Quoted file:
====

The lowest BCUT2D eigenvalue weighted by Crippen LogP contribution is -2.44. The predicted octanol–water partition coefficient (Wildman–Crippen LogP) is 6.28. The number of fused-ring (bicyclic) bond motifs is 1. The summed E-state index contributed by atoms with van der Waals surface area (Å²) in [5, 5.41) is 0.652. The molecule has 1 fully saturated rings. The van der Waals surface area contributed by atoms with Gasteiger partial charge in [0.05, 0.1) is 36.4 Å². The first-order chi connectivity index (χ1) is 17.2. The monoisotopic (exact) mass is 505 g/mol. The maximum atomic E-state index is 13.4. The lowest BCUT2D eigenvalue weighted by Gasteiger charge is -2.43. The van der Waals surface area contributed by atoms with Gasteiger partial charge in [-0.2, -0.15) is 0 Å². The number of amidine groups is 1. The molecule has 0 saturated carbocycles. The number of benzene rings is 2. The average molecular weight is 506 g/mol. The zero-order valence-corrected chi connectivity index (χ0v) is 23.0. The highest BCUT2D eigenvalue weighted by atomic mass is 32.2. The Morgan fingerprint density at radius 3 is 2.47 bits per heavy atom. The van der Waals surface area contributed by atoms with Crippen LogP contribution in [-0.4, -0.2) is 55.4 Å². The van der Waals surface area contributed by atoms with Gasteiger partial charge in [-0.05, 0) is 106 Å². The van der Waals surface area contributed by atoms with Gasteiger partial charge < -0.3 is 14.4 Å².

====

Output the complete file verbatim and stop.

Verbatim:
The lowest BCUT2D eigenvalue weighted by Crippen LogP contribution is -2.44. The predicted octanol–water partition coefficient (Wildman–Crippen LogP) is 6.28. The number of fused-ring (bicyclic) bond motifs is 1. The summed E-state index contributed by atoms with van der Waals surface area (Å²) in [5, 5.41) is 0.652. The molecule has 1 fully saturated rings. The van der Waals surface area contributed by atoms with Gasteiger partial charge in [0.05, 0.1) is 36.4 Å². The first-order chi connectivity index (χ1) is 17.2. The monoisotopic (exact) mass is 505 g/mol. The maximum atomic E-state index is 13.4. The lowest BCUT2D eigenvalue weighted by Gasteiger charge is -2.43. The van der Waals surface area contributed by atoms with Gasteiger partial charge in [-0.2, -0.15) is 0 Å². The number of amidine groups is 1. The molecule has 0 saturated carbocycles. The number of benzene rings is 2. The average molecular weight is 506 g/mol. The zero-order valence-corrected chi connectivity index (χ0v) is 23.0. The highest BCUT2D eigenvalue weighted by atomic mass is 32.2. The Morgan fingerprint density at radius 3 is 2.47 bits per heavy atom. The van der Waals surface area contributed by atoms with Crippen LogP contribution in [-0.4, -0.2) is 55.4 Å². The van der Waals surface area contributed by atoms with Gasteiger partial charge in [-0.05, 0) is 106 Å². The van der Waals surface area contributed by atoms with Gasteiger partial charge < -0.3 is 14.4 Å².